“A place like East Tipp (Baptist) has been very gracious to have us there,” Brown said. “But we may have worn out our welcome.”
The county has paid West Lafayette through the end of 2018 to manage the drop-off center. Brown said a drop-off center at the trash transfer station on North Ninth Street Road would be open during business hours, instead of around the clock, 365 days a year.
Brown said he hoped county commissioners could have that lined up in the first three months of 2019. Other details, including West Lafayette’s cost to run the site, still need to be worked out, Brown said.
Dennis said that “there’s no way” West Lafayette would close the drop-off site in the meantime.
“We’re going to be picking up stuff dumped at our place for the next year, I’m guessing, because people are so used to going there,” Dennis said. “That’s just how those things work. … So, is it going to close? It’s a ‘yes,’ it’s going to happen. But it’s a ‘yes,’ and we’re just not sure when it gets done.”
Dennis said the change comes at a time when the cities and county are looking at what it costs to manage a recycling program. Statistics from the drop-off center show why.
At the drop-off center’s peak, during a three-year period starting in 2006, West Lafayette made between $98,737 and $111,991 from sales of plastic, paper, cardboard and glass. In a three-year period starting in 2015, revenues ranged from $15,597 to $25,559.
Those figures reflect more than 70 percent more recyclables collected at the drop-off site between 2006 and 2008, compared with 2015 and 2017. But the revenue per ton dropped from as much as $52 per ton in 2006 to as little as $10.81 per ton in 2016.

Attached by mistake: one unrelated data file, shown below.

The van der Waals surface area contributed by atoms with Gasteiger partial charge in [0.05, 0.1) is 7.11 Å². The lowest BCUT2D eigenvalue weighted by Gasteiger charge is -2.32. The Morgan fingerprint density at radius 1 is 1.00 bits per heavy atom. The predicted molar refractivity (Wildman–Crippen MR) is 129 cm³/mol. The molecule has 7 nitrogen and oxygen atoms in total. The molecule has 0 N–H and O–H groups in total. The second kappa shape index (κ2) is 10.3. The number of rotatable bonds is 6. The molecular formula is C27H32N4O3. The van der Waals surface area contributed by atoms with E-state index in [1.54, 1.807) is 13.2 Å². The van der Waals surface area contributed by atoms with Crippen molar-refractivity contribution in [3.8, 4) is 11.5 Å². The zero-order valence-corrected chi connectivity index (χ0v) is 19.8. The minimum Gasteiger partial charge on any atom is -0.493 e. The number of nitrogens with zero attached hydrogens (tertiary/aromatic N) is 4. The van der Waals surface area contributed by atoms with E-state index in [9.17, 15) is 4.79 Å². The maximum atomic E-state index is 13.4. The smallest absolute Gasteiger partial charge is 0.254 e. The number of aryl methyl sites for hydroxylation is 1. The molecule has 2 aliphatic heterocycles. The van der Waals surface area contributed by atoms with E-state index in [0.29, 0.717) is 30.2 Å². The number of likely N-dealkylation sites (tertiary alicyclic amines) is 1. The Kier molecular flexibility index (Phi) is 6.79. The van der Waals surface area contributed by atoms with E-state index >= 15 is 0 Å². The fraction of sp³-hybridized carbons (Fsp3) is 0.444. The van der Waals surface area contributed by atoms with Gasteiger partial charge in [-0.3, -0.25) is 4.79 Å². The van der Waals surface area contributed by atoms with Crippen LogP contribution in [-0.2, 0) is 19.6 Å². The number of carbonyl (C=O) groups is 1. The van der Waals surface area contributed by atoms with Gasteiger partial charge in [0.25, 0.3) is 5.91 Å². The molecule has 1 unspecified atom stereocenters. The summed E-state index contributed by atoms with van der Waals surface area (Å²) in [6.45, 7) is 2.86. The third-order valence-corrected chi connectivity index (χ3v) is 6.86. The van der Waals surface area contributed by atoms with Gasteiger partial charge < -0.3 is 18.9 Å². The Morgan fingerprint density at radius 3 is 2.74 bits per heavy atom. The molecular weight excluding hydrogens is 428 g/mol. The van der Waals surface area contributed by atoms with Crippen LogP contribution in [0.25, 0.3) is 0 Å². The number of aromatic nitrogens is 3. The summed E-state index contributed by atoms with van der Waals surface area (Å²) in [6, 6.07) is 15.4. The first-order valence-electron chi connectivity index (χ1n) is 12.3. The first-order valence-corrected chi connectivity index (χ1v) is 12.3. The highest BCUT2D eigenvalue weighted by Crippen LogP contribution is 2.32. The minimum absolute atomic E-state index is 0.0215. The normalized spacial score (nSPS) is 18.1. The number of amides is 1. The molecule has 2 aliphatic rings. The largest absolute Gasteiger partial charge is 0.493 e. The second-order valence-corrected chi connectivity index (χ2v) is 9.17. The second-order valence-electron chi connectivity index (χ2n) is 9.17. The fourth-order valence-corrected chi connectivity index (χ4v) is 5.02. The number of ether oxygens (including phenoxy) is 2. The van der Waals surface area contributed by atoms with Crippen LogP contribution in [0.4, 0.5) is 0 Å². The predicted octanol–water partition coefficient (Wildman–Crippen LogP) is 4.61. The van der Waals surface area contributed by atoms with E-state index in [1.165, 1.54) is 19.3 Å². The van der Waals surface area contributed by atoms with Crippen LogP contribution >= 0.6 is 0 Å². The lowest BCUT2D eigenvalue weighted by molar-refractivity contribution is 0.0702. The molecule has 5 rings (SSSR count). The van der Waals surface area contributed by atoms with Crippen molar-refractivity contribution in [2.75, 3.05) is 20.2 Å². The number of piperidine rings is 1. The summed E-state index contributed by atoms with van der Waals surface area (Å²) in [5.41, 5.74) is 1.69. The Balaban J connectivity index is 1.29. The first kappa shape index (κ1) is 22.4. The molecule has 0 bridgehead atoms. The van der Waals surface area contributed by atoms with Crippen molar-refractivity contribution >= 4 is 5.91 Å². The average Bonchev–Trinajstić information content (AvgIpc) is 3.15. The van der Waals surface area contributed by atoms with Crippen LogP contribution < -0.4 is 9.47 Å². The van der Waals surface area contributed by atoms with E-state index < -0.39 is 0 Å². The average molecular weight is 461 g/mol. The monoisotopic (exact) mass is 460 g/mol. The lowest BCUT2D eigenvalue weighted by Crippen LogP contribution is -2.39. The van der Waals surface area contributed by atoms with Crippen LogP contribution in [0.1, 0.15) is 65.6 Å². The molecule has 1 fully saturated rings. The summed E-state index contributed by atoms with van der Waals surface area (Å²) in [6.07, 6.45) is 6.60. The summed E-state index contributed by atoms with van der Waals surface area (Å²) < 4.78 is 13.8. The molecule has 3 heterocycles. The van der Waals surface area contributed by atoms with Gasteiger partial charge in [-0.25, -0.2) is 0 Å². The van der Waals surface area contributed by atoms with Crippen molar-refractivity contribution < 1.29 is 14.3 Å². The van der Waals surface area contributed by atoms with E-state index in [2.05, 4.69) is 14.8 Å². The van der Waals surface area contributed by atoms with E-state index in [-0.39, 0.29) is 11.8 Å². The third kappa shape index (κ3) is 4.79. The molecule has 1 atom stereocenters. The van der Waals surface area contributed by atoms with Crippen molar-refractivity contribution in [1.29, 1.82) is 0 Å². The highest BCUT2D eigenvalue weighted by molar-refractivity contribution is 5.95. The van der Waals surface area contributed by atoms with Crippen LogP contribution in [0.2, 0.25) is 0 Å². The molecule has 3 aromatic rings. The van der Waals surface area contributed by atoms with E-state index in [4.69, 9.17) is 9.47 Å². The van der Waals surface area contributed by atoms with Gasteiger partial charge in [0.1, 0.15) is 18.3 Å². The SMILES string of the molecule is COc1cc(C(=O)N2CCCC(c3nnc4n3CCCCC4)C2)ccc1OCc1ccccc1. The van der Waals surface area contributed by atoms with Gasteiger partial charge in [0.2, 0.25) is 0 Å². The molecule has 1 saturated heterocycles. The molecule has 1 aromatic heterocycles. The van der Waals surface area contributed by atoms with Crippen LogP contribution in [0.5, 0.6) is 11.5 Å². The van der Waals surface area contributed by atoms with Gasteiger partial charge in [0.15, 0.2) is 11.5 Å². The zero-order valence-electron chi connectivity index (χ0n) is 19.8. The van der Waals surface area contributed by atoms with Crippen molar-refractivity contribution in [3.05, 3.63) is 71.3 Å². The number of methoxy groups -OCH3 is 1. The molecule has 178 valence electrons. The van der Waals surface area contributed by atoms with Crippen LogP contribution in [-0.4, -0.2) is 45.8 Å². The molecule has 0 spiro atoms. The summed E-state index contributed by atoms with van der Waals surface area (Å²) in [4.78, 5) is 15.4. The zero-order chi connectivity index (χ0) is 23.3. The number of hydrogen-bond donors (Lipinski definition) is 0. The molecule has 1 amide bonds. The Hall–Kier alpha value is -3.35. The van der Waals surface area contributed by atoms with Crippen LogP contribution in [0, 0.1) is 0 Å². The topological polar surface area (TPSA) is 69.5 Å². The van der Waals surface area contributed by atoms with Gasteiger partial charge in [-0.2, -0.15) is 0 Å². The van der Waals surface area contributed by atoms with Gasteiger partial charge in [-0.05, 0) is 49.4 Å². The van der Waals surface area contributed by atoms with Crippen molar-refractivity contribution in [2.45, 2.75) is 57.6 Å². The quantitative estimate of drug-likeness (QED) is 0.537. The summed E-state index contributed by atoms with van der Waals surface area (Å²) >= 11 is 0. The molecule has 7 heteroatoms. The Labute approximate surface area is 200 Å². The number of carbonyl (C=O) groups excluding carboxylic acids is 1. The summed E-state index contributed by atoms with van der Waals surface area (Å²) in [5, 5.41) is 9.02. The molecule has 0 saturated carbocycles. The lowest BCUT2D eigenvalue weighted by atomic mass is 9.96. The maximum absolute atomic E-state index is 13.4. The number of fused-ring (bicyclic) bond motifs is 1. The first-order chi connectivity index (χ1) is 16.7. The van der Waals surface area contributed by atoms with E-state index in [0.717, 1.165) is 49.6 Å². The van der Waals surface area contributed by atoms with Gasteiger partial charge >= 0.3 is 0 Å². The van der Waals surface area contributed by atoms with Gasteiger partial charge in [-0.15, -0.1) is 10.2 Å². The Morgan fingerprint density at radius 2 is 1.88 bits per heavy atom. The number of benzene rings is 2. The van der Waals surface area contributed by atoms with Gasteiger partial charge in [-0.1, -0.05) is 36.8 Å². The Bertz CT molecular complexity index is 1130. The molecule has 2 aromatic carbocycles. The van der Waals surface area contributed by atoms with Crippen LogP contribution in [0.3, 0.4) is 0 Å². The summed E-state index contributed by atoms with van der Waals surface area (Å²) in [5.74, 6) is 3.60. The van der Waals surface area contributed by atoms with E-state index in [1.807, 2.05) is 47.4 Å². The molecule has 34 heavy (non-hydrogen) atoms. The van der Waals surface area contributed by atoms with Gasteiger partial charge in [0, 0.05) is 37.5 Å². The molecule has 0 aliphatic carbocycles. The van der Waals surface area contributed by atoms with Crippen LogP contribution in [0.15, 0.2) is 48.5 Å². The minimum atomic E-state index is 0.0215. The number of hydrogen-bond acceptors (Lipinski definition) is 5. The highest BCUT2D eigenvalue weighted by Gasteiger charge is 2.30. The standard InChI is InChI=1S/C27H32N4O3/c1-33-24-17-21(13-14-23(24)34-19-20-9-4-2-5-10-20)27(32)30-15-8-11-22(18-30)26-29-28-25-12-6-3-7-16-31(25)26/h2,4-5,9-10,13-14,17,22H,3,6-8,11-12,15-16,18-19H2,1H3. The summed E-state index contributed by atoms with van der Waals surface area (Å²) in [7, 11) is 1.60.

In 2018, the drop-off center had made $16.35 per ton, for a total of $18,497 through November, according to West Lafayette figures. (It also had saved $47,583 in fees by not dumping the 1,131 tons of recyclables in the landfill.)
Ben Anderson, West Lafayette street commissioner, chalks that up to markets drying up for plastic and glass.
“It’s getting tighter out there,” Anderson said.
“We need a new strategy on recycling,” Dennis said. “We know people recycle and people want to keep recycling. But recycling has lost its attraction on the markets. … Do you do what’s right for the environment or do you do what’s right by your bottom line. We’re always going to fall on the side of doing what’s right on the social side. But we have some thinking to do here.”
On Friday, Beth Sanders, who lives near West Point, was offloading bins of glass and bundles of cardboard at the South River Road site. She said she stops by “whenever I need to,” a couple of times a week.
“Wherever it goes,” Sanders said, “I’ll go, too.”
Anderson said the biggest rush of the year will be Christmas Day and the next day.
“It’s crazy how it piles up,” Anderson said. “You know people are using it. … We’ll be here.”
How longer, though, will be determined in the next few months.
Reach Dave Bangert at 765-420-5258 or at firstname.lastname@example.org. Follow on Twitter: @davebangert.